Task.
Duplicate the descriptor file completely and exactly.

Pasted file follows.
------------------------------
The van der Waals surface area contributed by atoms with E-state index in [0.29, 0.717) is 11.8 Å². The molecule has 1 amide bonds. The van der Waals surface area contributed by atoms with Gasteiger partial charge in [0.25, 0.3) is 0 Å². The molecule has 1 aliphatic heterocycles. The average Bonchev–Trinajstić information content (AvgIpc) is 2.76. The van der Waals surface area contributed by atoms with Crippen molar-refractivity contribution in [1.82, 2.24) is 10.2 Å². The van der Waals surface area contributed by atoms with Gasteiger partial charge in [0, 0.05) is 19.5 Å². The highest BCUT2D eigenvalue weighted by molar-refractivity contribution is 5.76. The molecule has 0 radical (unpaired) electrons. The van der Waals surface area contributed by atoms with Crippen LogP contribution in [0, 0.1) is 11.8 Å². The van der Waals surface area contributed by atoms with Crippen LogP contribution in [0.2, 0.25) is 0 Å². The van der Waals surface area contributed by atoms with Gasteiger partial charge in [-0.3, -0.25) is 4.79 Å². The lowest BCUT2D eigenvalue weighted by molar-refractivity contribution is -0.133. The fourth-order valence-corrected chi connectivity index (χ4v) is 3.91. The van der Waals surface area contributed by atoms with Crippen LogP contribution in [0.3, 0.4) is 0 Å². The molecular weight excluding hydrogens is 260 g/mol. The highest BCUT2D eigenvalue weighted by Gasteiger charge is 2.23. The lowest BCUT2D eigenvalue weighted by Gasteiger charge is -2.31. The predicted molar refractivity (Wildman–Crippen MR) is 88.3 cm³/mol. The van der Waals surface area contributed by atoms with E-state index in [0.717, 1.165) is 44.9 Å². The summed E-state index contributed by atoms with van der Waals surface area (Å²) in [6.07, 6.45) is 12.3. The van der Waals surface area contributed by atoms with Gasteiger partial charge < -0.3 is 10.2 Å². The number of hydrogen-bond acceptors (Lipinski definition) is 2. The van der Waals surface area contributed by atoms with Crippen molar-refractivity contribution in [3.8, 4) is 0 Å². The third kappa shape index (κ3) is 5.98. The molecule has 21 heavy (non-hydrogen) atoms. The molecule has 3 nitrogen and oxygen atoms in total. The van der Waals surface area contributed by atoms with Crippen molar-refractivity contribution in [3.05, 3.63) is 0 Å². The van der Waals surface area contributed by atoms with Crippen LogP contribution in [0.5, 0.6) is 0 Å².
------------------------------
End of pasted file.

The van der Waals surface area contributed by atoms with E-state index in [0.29, 0.717) is 11.8 Å². The molecule has 1 amide bonds. The van der Waals surface area contributed by atoms with Gasteiger partial charge in [0.25, 0.3) is 0 Å². The molecule has 1 aliphatic heterocycles. The average Bonchev–Trinajstić information content (AvgIpc) is 2.76. The van der Waals surface area contributed by atoms with Crippen molar-refractivity contribution in [1.82, 2.24) is 10.2 Å². The van der Waals surface area contributed by atoms with Gasteiger partial charge in [0, 0.05) is 19.5 Å². The highest BCUT2D eigenvalue weighted by molar-refractivity contribution is 5.76. The molecule has 0 radical (unpaired) electrons. The van der Waals surface area contributed by atoms with Crippen LogP contribution in [0, 0.1) is 11.8 Å². The van der Waals surface area contributed by atoms with Crippen LogP contribution in [0.2, 0.25) is 0 Å². The van der Waals surface area contributed by atoms with Gasteiger partial charge in [-0.3, -0.25) is 4.79 Å². The lowest BCUT2D eigenvalue weighted by molar-refractivity contribution is -0.133. The fourth-order valence-corrected chi connectivity index (χ4v) is 3.91. The van der Waals surface area contributed by atoms with Crippen LogP contribution in [0.3, 0.4) is 0 Å². The molecular weight excluding hydrogens is 260 g/mol. The highest BCUT2D eigenvalue weighted by Gasteiger charge is 2.23. The lowest BCUT2D eigenvalue weighted by Gasteiger charge is -2.31. The predicted molar refractivity (Wildman–Crippen MR) is 88.3 cm³/mol. The van der Waals surface area contributed by atoms with E-state index in [0.717, 1.165) is 44.9 Å². The summed E-state index contributed by atoms with van der Waals surface area (Å²) in [6.07, 6.45) is 12.3. The van der Waals surface area contributed by atoms with Gasteiger partial charge < -0.3 is 10.2 Å². The number of hydrogen-bond acceptors (Lipinski definition) is 2. The van der Waals surface area contributed by atoms with Crippen molar-refractivity contribution in [3.8, 4) is 0 Å². The third kappa shape index (κ3) is 5.98. The molecule has 21 heavy (non-hydrogen) atoms. The molecule has 3 nitrogen and oxygen atoms in total. The van der Waals surface area contributed by atoms with Crippen molar-refractivity contribution in [3.05, 3.63) is 0 Å². The van der Waals surface area contributed by atoms with Crippen LogP contribution in [0.5, 0.6) is 0 Å².